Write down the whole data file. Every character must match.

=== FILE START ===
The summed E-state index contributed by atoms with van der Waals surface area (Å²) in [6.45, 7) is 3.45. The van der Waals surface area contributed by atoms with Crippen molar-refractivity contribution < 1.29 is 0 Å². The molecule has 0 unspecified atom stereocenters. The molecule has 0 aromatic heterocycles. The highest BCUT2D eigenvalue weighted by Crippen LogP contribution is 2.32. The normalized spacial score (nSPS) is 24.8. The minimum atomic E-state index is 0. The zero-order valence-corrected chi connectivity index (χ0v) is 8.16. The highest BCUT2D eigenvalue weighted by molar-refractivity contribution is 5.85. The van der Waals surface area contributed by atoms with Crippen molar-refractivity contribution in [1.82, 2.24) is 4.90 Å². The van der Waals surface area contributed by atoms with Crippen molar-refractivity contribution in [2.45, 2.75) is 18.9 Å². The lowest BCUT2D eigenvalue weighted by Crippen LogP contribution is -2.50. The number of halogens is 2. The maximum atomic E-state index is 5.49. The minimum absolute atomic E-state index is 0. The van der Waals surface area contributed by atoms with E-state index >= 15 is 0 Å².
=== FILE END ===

The summed E-state index contributed by atoms with van der Waals surface area (Å²) in [6.45, 7) is 3.45. The van der Waals surface area contributed by atoms with Crippen molar-refractivity contribution < 1.29 is 0 Å². The molecule has 0 unspecified atom stereocenters. The molecule has 0 aromatic heterocycles. The highest BCUT2D eigenvalue weighted by Crippen LogP contribution is 2.32. The normalized spacial score (nSPS) is 24.8. The minimum atomic E-state index is 0. The zero-order valence-corrected chi connectivity index (χ0v) is 8.16. The highest BCUT2D eigenvalue weighted by molar-refractivity contribution is 5.85. The van der Waals surface area contributed by atoms with Crippen molar-refractivity contribution in [1.82, 2.24) is 4.90 Å². The van der Waals surface area contributed by atoms with Crippen molar-refractivity contribution in [2.45, 2.75) is 18.9 Å². The lowest BCUT2D eigenvalue weighted by Crippen LogP contribution is -2.50. The number of halogens is 2. The maximum atomic E-state index is 5.49. The minimum absolute atomic E-state index is 0. The van der Waals surface area contributed by atoms with E-state index >= 15 is 0 Å².